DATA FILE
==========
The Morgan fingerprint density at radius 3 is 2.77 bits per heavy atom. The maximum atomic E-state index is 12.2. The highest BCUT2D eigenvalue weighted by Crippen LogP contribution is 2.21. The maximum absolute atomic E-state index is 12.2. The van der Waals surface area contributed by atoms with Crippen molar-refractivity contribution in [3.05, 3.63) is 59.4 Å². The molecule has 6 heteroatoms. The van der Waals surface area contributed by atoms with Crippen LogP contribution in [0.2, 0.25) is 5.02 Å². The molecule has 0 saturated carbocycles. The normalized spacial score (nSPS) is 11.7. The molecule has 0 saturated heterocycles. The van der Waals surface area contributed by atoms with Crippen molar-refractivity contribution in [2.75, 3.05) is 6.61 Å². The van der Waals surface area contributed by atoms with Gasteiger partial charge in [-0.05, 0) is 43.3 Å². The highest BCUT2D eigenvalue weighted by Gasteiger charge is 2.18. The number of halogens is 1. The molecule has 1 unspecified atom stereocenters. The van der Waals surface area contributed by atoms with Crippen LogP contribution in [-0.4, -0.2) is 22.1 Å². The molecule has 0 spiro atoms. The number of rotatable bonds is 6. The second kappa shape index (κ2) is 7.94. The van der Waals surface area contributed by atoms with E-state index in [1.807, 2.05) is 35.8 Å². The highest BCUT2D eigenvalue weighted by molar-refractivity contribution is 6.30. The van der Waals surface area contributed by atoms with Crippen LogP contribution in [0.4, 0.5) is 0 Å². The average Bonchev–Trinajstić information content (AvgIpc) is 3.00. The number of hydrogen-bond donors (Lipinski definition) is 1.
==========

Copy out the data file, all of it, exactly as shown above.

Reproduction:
The Morgan fingerprint density at radius 3 is 2.77 bits per heavy atom. The maximum atomic E-state index is 12.2. The highest BCUT2D eigenvalue weighted by Crippen LogP contribution is 2.21. The maximum absolute atomic E-state index is 12.2. The van der Waals surface area contributed by atoms with Crippen molar-refractivity contribution in [3.05, 3.63) is 59.4 Å². The molecule has 6 heteroatoms. The van der Waals surface area contributed by atoms with Crippen LogP contribution in [0.2, 0.25) is 5.02 Å². The molecule has 0 saturated carbocycles. The normalized spacial score (nSPS) is 11.7. The molecule has 0 saturated heterocycles. The van der Waals surface area contributed by atoms with Crippen molar-refractivity contribution in [2.75, 3.05) is 6.61 Å². The van der Waals surface area contributed by atoms with Gasteiger partial charge in [-0.05, 0) is 43.3 Å². The highest BCUT2D eigenvalue weighted by Gasteiger charge is 2.18. The number of halogens is 1. The molecule has 1 unspecified atom stereocenters. The van der Waals surface area contributed by atoms with Crippen LogP contribution in [-0.4, -0.2) is 22.1 Å². The molecule has 0 spiro atoms. The number of rotatable bonds is 6. The second kappa shape index (κ2) is 7.94. The van der Waals surface area contributed by atoms with E-state index in [1.807, 2.05) is 35.8 Å². The highest BCUT2D eigenvalue weighted by molar-refractivity contribution is 6.30. The van der Waals surface area contributed by atoms with Crippen LogP contribution in [0.4, 0.5) is 0 Å². The average Bonchev–Trinajstić information content (AvgIpc) is 3.00. The number of hydrogen-bond donors (Lipinski definition) is 1.